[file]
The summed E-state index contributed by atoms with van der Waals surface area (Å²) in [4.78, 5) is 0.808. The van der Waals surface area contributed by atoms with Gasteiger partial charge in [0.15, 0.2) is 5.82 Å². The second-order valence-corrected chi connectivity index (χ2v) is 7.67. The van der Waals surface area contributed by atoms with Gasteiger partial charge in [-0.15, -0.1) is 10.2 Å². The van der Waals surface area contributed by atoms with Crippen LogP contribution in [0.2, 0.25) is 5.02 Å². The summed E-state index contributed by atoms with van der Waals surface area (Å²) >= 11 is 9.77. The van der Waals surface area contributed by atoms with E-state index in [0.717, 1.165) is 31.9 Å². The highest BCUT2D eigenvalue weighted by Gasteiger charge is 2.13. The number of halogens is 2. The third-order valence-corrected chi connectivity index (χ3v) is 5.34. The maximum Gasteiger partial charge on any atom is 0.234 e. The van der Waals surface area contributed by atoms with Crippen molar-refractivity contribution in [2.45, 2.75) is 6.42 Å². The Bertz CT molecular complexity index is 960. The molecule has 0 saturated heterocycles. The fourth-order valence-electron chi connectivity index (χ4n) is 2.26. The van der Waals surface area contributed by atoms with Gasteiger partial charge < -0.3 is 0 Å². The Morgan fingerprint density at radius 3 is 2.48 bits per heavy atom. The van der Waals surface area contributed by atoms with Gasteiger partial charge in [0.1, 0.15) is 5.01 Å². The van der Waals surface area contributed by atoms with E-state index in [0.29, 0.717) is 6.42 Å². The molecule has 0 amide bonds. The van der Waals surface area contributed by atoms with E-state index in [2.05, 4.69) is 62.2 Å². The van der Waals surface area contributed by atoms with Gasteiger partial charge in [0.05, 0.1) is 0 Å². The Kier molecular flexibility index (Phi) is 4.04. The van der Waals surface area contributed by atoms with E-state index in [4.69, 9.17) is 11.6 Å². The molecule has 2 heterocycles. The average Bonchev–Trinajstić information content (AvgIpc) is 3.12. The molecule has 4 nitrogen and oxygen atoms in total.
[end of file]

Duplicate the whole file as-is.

The summed E-state index contributed by atoms with van der Waals surface area (Å²) in [4.78, 5) is 0.808. The van der Waals surface area contributed by atoms with Gasteiger partial charge in [0.15, 0.2) is 5.82 Å². The second-order valence-corrected chi connectivity index (χ2v) is 7.67. The van der Waals surface area contributed by atoms with Gasteiger partial charge in [-0.15, -0.1) is 10.2 Å². The van der Waals surface area contributed by atoms with Crippen LogP contribution in [0.2, 0.25) is 5.02 Å². The summed E-state index contributed by atoms with van der Waals surface area (Å²) >= 11 is 9.77. The van der Waals surface area contributed by atoms with E-state index in [0.717, 1.165) is 31.9 Å². The highest BCUT2D eigenvalue weighted by Gasteiger charge is 2.13. The number of halogens is 2. The third-order valence-corrected chi connectivity index (χ3v) is 5.34. The maximum Gasteiger partial charge on any atom is 0.234 e. The van der Waals surface area contributed by atoms with Crippen molar-refractivity contribution in [2.45, 2.75) is 6.42 Å². The Bertz CT molecular complexity index is 960. The molecule has 0 saturated heterocycles. The fourth-order valence-electron chi connectivity index (χ4n) is 2.26. The van der Waals surface area contributed by atoms with Gasteiger partial charge < -0.3 is 0 Å². The Morgan fingerprint density at radius 3 is 2.48 bits per heavy atom. The van der Waals surface area contributed by atoms with Gasteiger partial charge in [0.1, 0.15) is 5.01 Å². The van der Waals surface area contributed by atoms with E-state index in [0.29, 0.717) is 6.42 Å². The molecule has 0 amide bonds. The van der Waals surface area contributed by atoms with E-state index in [2.05, 4.69) is 62.2 Å². The van der Waals surface area contributed by atoms with Gasteiger partial charge in [0.05, 0.1) is 0 Å². The Kier molecular flexibility index (Phi) is 4.04. The van der Waals surface area contributed by atoms with E-state index in [4.69, 9.17) is 11.6 Å². The molecule has 2 heterocycles. The average Bonchev–Trinajstić information content (AvgIpc) is 3.12. The molecule has 4 nitrogen and oxygen atoms in total.